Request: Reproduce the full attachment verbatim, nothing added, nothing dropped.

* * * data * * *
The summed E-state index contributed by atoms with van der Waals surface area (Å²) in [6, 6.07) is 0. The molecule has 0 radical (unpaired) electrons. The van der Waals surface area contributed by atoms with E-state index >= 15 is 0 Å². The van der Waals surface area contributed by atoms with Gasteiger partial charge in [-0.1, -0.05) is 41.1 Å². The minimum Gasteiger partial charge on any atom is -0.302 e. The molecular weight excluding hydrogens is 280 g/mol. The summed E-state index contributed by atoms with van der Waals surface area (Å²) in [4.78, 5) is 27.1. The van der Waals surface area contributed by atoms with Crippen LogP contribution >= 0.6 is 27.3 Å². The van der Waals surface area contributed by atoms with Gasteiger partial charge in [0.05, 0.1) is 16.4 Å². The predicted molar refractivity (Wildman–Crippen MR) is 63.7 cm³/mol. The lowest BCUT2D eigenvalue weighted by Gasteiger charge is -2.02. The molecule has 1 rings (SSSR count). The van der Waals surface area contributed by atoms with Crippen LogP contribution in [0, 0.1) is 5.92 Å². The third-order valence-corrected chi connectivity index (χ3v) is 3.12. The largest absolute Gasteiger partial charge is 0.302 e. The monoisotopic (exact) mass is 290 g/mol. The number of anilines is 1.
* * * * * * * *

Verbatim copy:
The summed E-state index contributed by atoms with van der Waals surface area (Å²) in [6, 6.07) is 0. The molecule has 0 radical (unpaired) electrons. The van der Waals surface area contributed by atoms with E-state index >= 15 is 0 Å². The van der Waals surface area contributed by atoms with Gasteiger partial charge in [-0.1, -0.05) is 41.1 Å². The minimum Gasteiger partial charge on any atom is -0.302 e. The molecular weight excluding hydrogens is 280 g/mol. The summed E-state index contributed by atoms with van der Waals surface area (Å²) in [4.78, 5) is 27.1. The van der Waals surface area contributed by atoms with Crippen LogP contribution >= 0.6 is 27.3 Å². The van der Waals surface area contributed by atoms with Gasteiger partial charge in [0.05, 0.1) is 16.4 Å². The predicted molar refractivity (Wildman–Crippen MR) is 63.7 cm³/mol. The lowest BCUT2D eigenvalue weighted by Gasteiger charge is -2.02. The molecule has 1 rings (SSSR count). The van der Waals surface area contributed by atoms with Crippen LogP contribution in [0, 0.1) is 5.92 Å². The third-order valence-corrected chi connectivity index (χ3v) is 3.12. The largest absolute Gasteiger partial charge is 0.302 e. The monoisotopic (exact) mass is 290 g/mol. The number of anilines is 1.